OK!  What happened?

The deck lid latch catch broke while we were taking part in the 2007 Itlian Car Day Rally held on Sunday, Oct. 14th. Luckily this happened at the end of the rally just as we were headed home ( 5 hours away ).

The quick fix was to use zip ties to hold the deck lid down and secure the lid with duct tape to avoid any side to side movement that would cause the lid to move around in the chasis and cause paint chips.

The appearance was somewhat comical, one passerby at the Gas station/truck stop/mini mart exclaimed "a car like that don't look too good with tape all over it!" I couldn't have expressed it any plainer myself!

 

 

My Boy Scout habits (Be Prepared) manages to kick in every now and then and I have always kept a few zip ties in the glove box for whatever reason.

Emergency, Abduction, Mechanical failure, etc.

 

 

You can see here where the old latch broke cleanly away from where it was mounted, the broken part remained firmly in the latch.

 

 

This is the area where the latch catch mounts, looks like some painting will be needed.

 

This was the old mounting location, it also happens to be 90 degrees different than the new mounting location.

 

 

These were the fasteners used to hold the original latch catch in place.

 

 

Here is the original latch catch.

 

 

 

This is how it worked.

 

Considered repair by brazing the pieces back together, deemed not strong enough and new style stamped latch catch has been ordered, stay tuned!

The original installation.

This is the "NEW" replacement part that Hall Pantera sent me. This attaches on the other plane of the deck lid. According to Mike Drew, this was designed by FoMoCo to correct a bad design in the early years.

The only advantage I can see from this part is that it would seem to reduce side to side movement of the deck lid within the chasis and avoid paint chipping.
The MAJOR disadvantage is that this is not a bolt on replacement, it will require drilling holes, installing nutserts and removing the original studs in the proper location. Knowing where to drill the holes apprears to be the next obstacle.

 

 

This is the style that the new piece replaces, not like mine at all.

 

Just as an aside, this is the custom deck latch and catch system on Dave McManus's car in Indianapolis, IN.

 

 

 

 

 

It's has an electronic key chain "push botton" release.

 

 

 

 

 

The coolest part of this installation...

no lock or pushbutton on the exterior of the car... smooth!

 

 

 

Getting help from others who have been there before is always a step in the right direction, here are some photos sent by Lee Farrell by way of Chris Difani who with Mike Drew installed this latch catch.  Apparently they had each other for help and stuffed MD into the engine bay where he could mark the location by hand, I'm without anyone to stuff inside and will have to measure.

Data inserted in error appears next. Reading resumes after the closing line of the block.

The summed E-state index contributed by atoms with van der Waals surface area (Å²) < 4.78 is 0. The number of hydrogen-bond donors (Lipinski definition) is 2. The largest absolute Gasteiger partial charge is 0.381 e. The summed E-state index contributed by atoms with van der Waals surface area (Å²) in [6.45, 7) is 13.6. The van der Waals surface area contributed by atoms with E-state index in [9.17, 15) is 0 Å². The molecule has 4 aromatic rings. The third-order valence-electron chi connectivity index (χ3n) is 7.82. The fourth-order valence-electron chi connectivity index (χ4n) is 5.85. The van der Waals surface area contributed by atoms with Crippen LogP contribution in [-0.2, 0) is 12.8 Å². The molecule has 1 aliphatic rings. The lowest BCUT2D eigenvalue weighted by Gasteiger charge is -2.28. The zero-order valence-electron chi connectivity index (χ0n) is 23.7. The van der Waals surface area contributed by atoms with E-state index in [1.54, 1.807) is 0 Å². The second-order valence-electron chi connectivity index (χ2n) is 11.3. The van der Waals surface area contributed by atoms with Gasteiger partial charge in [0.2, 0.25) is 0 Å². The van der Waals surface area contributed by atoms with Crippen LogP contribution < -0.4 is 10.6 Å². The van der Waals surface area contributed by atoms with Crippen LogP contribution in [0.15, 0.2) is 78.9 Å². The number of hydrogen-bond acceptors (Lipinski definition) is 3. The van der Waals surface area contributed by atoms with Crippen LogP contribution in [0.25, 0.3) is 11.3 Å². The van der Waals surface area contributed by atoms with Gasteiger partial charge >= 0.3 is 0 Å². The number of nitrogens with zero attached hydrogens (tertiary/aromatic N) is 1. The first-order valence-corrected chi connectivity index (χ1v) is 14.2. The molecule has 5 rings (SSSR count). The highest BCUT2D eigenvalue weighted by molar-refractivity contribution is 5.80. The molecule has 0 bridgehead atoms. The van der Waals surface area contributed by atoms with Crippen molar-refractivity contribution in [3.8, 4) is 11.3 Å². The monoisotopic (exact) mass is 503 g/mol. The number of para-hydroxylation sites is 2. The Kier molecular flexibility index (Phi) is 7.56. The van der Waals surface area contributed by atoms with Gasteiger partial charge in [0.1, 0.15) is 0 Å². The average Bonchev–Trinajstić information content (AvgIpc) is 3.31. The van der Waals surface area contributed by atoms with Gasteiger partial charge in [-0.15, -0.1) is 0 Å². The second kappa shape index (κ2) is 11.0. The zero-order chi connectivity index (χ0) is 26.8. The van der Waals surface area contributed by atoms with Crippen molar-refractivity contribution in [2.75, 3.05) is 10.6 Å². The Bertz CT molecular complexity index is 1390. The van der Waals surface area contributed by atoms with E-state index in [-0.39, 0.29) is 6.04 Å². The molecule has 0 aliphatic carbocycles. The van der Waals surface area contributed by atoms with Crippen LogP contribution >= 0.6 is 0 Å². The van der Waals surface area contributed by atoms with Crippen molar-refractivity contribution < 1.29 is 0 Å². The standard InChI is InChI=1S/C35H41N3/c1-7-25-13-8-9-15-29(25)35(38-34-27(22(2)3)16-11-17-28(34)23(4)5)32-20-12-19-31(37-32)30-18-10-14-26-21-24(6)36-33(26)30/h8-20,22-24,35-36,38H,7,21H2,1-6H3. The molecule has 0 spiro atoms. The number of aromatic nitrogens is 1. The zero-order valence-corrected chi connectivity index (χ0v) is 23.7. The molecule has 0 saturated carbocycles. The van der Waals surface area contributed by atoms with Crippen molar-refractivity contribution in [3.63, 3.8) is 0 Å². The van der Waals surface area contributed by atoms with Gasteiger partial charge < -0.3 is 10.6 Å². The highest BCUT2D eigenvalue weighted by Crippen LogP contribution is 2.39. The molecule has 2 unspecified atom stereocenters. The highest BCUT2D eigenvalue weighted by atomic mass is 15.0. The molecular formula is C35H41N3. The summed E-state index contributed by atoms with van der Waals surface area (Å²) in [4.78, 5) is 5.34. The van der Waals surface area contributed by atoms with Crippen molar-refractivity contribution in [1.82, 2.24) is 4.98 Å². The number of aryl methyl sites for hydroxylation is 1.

Here are some questions that I had relating to the actual measurement to drill the holes, the consensus in that the holes should be 2.125" down from the black line and that the latch catch should be centered in the "hole".

Off to the store, my tool box lacks a "Nutsert" kit or what they call down here

( Gulfstream Aerospace people) a Riv Nut!

 

 

This photo just in from Chuck Melton, can you believe it, yet another incarnation of a deck lid latch catch!

When will it ever end?????????

 

 

 

This is the latch which engages the latch catch and keeps the deck lid closed

 

I placed the new style latch catch into the latch in its normal orientation and used duct tape keep it parrallel to the latch and level.

 

 

 

These are disposable foam ear plugs.

Yes, these are also in the glovebox for wimpy passengers.

 

 

 

I placed the foam ear plugs into the holes on the new style latch catch.

 

 

This is what it

looks like now

from another angle, as you can see, I let them extend up as far as possible.

 

This is a silverleaf marker ( that I used to recreate the chrome trim on the A/C vents).

 

 

 

I painted the top of each of the foam ear plugs with the silver leaf marker and quickly lowered the deck lid to the closed position.

Raising the deck lid back up revealed two paint impressions that were left on the deck lid that lined up with the foam ear plugs, a visual inspection also ensured that they had not moved.

I tapped a dent in the center of the painted areas with a hammer/awl, then drilled out the holes with a 3/8" bit (be esp. careful, not very much space; it would be easy for the drill to grab and extend through the deck lid up through the exterior surface.

 

Somebody want to tell me why this thing cost me $110.00 in a little kit with around 50 nutserts?  It looks just like my Harbor Freight Pop Rivet kit that was 19.95!

 

 

 

I installed two Riv Nuts (steel/6mm)

into the holes.

 

 

 

 

This is what an installed Riv-Nut looks like.

 

Then I used a 6mm bolt with a phillips/slot driver with a lock washer and a regular flat washer to install the latch catch ( I will probably replace these with S/S bolts/washers as soon as I can get to the good hardware store.

 

I closed the deck lid and engaged the new latch catch.

What a difference - much more secure than the original design with no side to side or up and down free play whatsoever.

   
   
   

 

   
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